Journal of Sports Science and Medicine
Journal of Sports Science and Medicine
ISSN: 1303 - 2968   
Ios-APP Journal of Sports Science and Medicine
Androit-APP Journal of Sports Science and Medicine
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©Journal of Sports Science and Medicine ( 2015 ) 14 , 188 - 193

Research article
Critical Velocity and Anaerobic Paddling Capacity Determined by Different Mathematical Models and Number of Predictive Trials in Canoe Slalom
Leonardo H. D. Messias, Homero G. Ferrari, Ivan G. M. Reis, Pedro P. M. Scariot, Fúlvia B. Manchado-Gobatto 
Author Information
Laboratory of Applied Sport Physiology, School of Applied Sciences Department of Sport Sciences, University of Campinas, São Paulo; Brazil

Fúlvia B. Manchado-Gobatto
✉ Faculty of Applied Sciences, University of Campinas, UNICAMP, Campinas, SP, Brazil
Email: fbmanchado@yahoo.com.br
Publish Date
Received: 09-10-2014
Accepted: 01-12-2014
Published (online): 01-03-2015
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ABSTRACT

The purpose of this study was to analyze if different combinations of trials as well as mathematical models can modify the aerobic and anaerobic estimates from critical velocity protocol applied in canoe slalom. Fourteen male elite slalom kayakers from Brazilian canoe slalom team (K1) were evaluated. Athletes were submitted to four predictive trials of 150, 300, 450 and 600 meters in a lake and the time to complete each trial was recorded. Critical velocity (CV-aerobic parameter) and anaerobic paddling capacity (APC-anaerobic parameter) were obtained by three mathematical models (Linear1=distance-time; Linear 2=velocity-1/time and Non-Linear = time-velocity). Linear 1 was chosen for comparison of predictive trials combinations. Standard combination (SC) was considered as the four trials (150, 300, 450 and 600 m). High fits of regression were obtained from all mathematical models (range - R² = 0.96-1.00). Repeated measures ANOVA pointed out differences of all mathematical models for CV (p = 0.006) and APC (p = 0.016) as well as R² (p = 0.033). Estimates obtained from the first (1) and the fourth (4) predictive trials (150 m = lowest; and 600 m = highest, respectively) were similar and highly correlated (r=0.98 for CV and r = 0.96 for APC) with the SC. In summary, methodological aspects must be considered in critical velocity application in canoe slalom, since different combinations of trials as well as mathematical models resulted in different aerobic and anaerobic estimates.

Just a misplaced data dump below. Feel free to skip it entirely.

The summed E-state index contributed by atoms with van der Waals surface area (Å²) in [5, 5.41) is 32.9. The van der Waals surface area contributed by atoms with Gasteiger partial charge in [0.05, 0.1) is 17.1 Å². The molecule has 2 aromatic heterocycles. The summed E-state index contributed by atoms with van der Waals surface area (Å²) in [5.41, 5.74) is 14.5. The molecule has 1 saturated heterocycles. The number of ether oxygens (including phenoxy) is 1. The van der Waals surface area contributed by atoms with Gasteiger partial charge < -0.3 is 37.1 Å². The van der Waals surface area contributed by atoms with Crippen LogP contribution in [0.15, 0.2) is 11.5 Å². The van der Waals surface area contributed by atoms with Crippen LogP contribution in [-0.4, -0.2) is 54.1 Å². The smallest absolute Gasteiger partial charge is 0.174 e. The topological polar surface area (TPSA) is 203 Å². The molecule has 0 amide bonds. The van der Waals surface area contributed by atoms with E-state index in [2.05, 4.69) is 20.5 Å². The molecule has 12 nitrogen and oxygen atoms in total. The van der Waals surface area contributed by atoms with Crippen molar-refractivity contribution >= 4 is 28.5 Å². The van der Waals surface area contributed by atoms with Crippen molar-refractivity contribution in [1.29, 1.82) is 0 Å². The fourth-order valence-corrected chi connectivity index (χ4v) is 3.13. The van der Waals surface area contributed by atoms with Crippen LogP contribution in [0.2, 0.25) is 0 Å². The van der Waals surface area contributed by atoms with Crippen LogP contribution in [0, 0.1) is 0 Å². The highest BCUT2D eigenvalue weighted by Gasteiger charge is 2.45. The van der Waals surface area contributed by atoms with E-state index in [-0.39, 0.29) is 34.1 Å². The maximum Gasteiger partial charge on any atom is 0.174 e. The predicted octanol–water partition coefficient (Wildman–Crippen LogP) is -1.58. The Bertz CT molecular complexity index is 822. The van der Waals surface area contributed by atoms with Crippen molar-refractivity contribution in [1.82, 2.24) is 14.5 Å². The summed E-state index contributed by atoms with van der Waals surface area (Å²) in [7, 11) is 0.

Key words: Canoe slalom, critical velocity, sports performance, aerobic parameter, anaerobic parameter, elite athletes


           Key Points
  • Great attention must be given for methodological concerns regarding critical velocity protocol applied on canoe slalom, since different estimates were obtained depending on the mathematical model and the predictive trials used.
  • Linear 1 showed the best fits of regression. Furthermore, to the best of our knowledge and considering practical applications, this model is the easiest one to calculate the estimates from critical velocity protocol. Considering this, the abyss between science and practice may be decreased. Coaches of canoe slalom may simply apply critical velocity protocol and calculate by themselves the aerobic and anaerobic estimates.
  • Still considering practical application, the results of this study showed the possibility of calculating the critical velocity estimates by using just two trials. These results are extremely relevant regarding saving time and easy applicability of this protocol for canoe slalom.
 
 
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